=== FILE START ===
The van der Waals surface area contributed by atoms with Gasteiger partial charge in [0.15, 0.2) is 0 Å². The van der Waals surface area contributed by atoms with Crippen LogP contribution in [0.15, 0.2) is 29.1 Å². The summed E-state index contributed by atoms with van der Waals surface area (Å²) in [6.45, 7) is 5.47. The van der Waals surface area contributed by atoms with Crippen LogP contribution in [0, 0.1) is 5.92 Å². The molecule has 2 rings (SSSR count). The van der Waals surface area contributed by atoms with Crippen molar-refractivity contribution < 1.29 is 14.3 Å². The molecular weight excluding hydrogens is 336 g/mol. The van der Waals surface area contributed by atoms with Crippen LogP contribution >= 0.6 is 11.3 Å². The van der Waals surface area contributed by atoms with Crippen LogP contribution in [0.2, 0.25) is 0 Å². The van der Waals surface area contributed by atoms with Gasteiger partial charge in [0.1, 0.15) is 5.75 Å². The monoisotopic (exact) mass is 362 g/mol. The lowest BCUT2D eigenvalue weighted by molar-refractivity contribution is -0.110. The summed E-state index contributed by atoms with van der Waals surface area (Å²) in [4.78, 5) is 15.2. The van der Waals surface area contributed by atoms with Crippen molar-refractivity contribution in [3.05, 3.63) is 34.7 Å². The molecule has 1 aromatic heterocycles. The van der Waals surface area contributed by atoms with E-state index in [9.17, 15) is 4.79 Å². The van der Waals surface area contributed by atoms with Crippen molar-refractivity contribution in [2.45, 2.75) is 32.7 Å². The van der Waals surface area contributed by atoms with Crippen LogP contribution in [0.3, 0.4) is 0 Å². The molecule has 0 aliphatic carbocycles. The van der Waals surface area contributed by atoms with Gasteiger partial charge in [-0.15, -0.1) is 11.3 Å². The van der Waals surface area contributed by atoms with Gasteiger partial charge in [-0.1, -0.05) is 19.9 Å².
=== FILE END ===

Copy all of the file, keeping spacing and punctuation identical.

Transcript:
The van der Waals surface area contributed by atoms with Gasteiger partial charge in [0.15, 0.2) is 0 Å². The van der Waals surface area contributed by atoms with Crippen LogP contribution in [0.15, 0.2) is 29.1 Å². The summed E-state index contributed by atoms with van der Waals surface area (Å²) in [6.45, 7) is 5.47. The van der Waals surface area contributed by atoms with Crippen LogP contribution in [0, 0.1) is 5.92 Å². The molecule has 2 rings (SSSR count). The van der Waals surface area contributed by atoms with Crippen molar-refractivity contribution < 1.29 is 14.3 Å². The molecular weight excluding hydrogens is 336 g/mol. The van der Waals surface area contributed by atoms with Crippen LogP contribution >= 0.6 is 11.3 Å². The van der Waals surface area contributed by atoms with Crippen LogP contribution in [0.2, 0.25) is 0 Å². The van der Waals surface area contributed by atoms with Gasteiger partial charge in [0.1, 0.15) is 5.75 Å². The monoisotopic (exact) mass is 362 g/mol. The lowest BCUT2D eigenvalue weighted by molar-refractivity contribution is -0.110. The summed E-state index contributed by atoms with van der Waals surface area (Å²) in [4.78, 5) is 15.2. The van der Waals surface area contributed by atoms with Crippen molar-refractivity contribution in [3.05, 3.63) is 34.7 Å². The molecule has 1 aromatic heterocycles. The van der Waals surface area contributed by atoms with E-state index in [9.17, 15) is 4.79 Å². The van der Waals surface area contributed by atoms with Crippen molar-refractivity contribution in [2.45, 2.75) is 32.7 Å². The van der Waals surface area contributed by atoms with Crippen LogP contribution in [0.3, 0.4) is 0 Å². The molecule has 0 aliphatic carbocycles. The van der Waals surface area contributed by atoms with Gasteiger partial charge in [-0.15, -0.1) is 11.3 Å². The van der Waals surface area contributed by atoms with Gasteiger partial charge in [-0.1, -0.05) is 19.9 Å².